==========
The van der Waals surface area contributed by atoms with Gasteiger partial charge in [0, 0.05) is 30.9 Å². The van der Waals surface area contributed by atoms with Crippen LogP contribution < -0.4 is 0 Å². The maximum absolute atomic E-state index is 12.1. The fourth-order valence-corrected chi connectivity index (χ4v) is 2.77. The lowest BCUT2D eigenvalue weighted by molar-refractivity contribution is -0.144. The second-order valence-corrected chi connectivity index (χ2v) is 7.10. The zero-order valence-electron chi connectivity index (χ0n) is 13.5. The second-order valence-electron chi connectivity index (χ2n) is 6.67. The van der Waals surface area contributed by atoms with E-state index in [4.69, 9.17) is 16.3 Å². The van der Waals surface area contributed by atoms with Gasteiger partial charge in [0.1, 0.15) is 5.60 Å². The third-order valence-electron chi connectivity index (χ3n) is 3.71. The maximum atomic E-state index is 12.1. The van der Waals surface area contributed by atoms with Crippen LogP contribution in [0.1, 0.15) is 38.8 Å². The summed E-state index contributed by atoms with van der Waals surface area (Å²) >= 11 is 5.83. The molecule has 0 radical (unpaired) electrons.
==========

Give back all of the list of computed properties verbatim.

The van der Waals surface area contributed by atoms with Gasteiger partial charge in [0, 0.05) is 30.9 Å². The van der Waals surface area contributed by atoms with Crippen LogP contribution < -0.4 is 0 Å². The maximum absolute atomic E-state index is 12.1. The fourth-order valence-corrected chi connectivity index (χ4v) is 2.77. The lowest BCUT2D eigenvalue weighted by molar-refractivity contribution is -0.144. The second-order valence-corrected chi connectivity index (χ2v) is 7.10. The zero-order valence-electron chi connectivity index (χ0n) is 13.5. The second-order valence-electron chi connectivity index (χ2n) is 6.67. The van der Waals surface area contributed by atoms with E-state index in [4.69, 9.17) is 16.3 Å². The van der Waals surface area contributed by atoms with Gasteiger partial charge in [0.1, 0.15) is 5.60 Å². The third-order valence-electron chi connectivity index (χ3n) is 3.71. The maximum atomic E-state index is 12.1. The van der Waals surface area contributed by atoms with Crippen LogP contribution in [0.1, 0.15) is 38.8 Å². The summed E-state index contributed by atoms with van der Waals surface area (Å²) >= 11 is 5.83. The molecule has 0 radical (unpaired) electrons.